Sometimes people ask me why I became a writer.  I have several explanations, but the clearest answer to me involves the Dick and Jane reading series that lined school shelves in the 1950s.

I worried about those kids.

Try as I might, I simply couldn’t understand why they only shouted one-syllable verbs at each other.  Nor could I see how that was “fun,” even though they insisted it was.

They looked like they were capable of more.  They just lacked imagination.  I searched the pictures for a hint of something better, a possibility they couldn’t see.  I knew their lives could be improved.

Every morning in first grade we sat on tiny wooden chairs circled around the teacher who called us up, group by group: Red Birds, Blue Birds, Yellow Birds.  That puzzled me, too.  Why couldn’t we ever be: Pandas, Parrots, Porcupines?  (I’ve yet to meet anyone my age whose reading group was allowed to be anything but primary-colored generic birds.) I always volunteered to read first to get it over with so I could peek through the pages, searching for an upcoming story of adventure and mayhem for Dick and Jane.  Surely the teacher saw me, but she never said a word.  Other kids got in trouble for doing the same thing, but I escaped such reprimands.

Fortunately, I married an elementary education major who has translated the mysterious aspects of my early school years.  He asked if I remembered vocabulary flash cards.  I did.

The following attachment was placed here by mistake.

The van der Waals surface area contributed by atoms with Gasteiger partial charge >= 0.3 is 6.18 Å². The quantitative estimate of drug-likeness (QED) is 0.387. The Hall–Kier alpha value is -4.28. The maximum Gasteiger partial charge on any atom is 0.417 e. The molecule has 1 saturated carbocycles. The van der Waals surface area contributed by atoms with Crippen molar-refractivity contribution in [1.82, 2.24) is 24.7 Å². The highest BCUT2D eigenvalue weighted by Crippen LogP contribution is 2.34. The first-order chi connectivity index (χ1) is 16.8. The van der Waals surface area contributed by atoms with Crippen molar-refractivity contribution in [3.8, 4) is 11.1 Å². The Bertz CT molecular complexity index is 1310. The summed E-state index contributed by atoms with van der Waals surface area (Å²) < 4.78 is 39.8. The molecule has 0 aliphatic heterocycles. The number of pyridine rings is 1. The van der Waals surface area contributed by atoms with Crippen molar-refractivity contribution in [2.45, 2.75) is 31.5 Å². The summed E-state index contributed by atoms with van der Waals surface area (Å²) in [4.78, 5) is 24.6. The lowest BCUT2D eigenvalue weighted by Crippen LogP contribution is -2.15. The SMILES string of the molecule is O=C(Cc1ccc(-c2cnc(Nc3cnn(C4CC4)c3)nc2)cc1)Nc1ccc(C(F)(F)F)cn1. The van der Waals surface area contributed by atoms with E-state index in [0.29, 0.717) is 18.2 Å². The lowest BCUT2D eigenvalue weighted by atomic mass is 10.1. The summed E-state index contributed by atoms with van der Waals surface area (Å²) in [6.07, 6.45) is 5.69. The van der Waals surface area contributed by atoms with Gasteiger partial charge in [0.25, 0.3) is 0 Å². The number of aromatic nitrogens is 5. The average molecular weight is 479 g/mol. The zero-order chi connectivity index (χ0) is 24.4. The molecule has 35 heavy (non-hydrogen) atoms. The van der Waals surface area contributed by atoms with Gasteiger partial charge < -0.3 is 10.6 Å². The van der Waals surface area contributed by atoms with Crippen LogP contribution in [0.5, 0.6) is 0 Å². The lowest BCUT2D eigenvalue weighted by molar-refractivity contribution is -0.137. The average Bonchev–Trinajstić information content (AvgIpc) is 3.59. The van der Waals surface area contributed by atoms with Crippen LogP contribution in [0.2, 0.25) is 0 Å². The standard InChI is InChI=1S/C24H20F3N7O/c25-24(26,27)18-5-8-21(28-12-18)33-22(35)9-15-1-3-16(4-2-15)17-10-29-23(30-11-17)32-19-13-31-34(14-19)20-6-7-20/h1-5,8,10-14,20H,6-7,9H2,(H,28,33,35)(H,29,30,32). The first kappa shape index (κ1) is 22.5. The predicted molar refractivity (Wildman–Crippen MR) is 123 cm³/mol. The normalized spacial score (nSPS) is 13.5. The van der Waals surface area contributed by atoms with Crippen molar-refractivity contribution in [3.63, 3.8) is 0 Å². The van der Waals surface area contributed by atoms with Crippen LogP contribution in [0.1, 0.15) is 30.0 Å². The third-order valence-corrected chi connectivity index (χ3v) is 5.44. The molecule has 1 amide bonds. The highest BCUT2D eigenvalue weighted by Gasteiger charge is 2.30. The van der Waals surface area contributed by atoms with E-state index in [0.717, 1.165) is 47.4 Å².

I told about the early September day when Miss Long turned quickly through the cards.  We raised our hands if we knew the word.  I still remember the moment a new and very different card was presented.  It was not the cat-sat-rat stuff.  I knew this word, but I worried because no other hand was raised.  Something about her manner told me she wasn’t surprised, but before she could return it to her deck, my hand rose slowly.  She looked at me doubtfully.  I said, “Floor,” as politely and quietly as I could.  She stared.  The class turned.  That was my Get-Out-of-Jail card for the rest of the year.

That’s why she called my house.  That’s why my mother took me to the library.  That’s how I discovered Curious George.

Now there was a character with a life.  I remember looking at those movement-filled pages and wishing I’d see Dick and Jane with him.  I was desperate for them to visit the zoo.  I imagined their antics.  They’d finally have real fun.  The reading bird groups would have fun, too.  We’d laugh and cheer and smile in our circled chairs.  We’d want to be friends with Dick and Jane.  We’d want to turn the pages eagerly.

That’s how I knew the right story could change everything.  And I wanted to write it.

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4 thoughts on “First Grade: My Dick and Jane Dilemma

  1. Dick and Jane never did it for me either. There was really no sense in the class that those two ever really helped anyone with their one-word repetitive vocabulary. We collectively believed they were not all that bright, but our teacher has us slog through it all nonetheless. It is wonder that any of us ever learned to read a lick! CWC

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  2. Karen, it's possible. I loved your entry, and I remember these days. Holey moley, D & J were boring. After moving and changing schools, I was thrilled to be rid of them–and jumped up a couple of reading levels!

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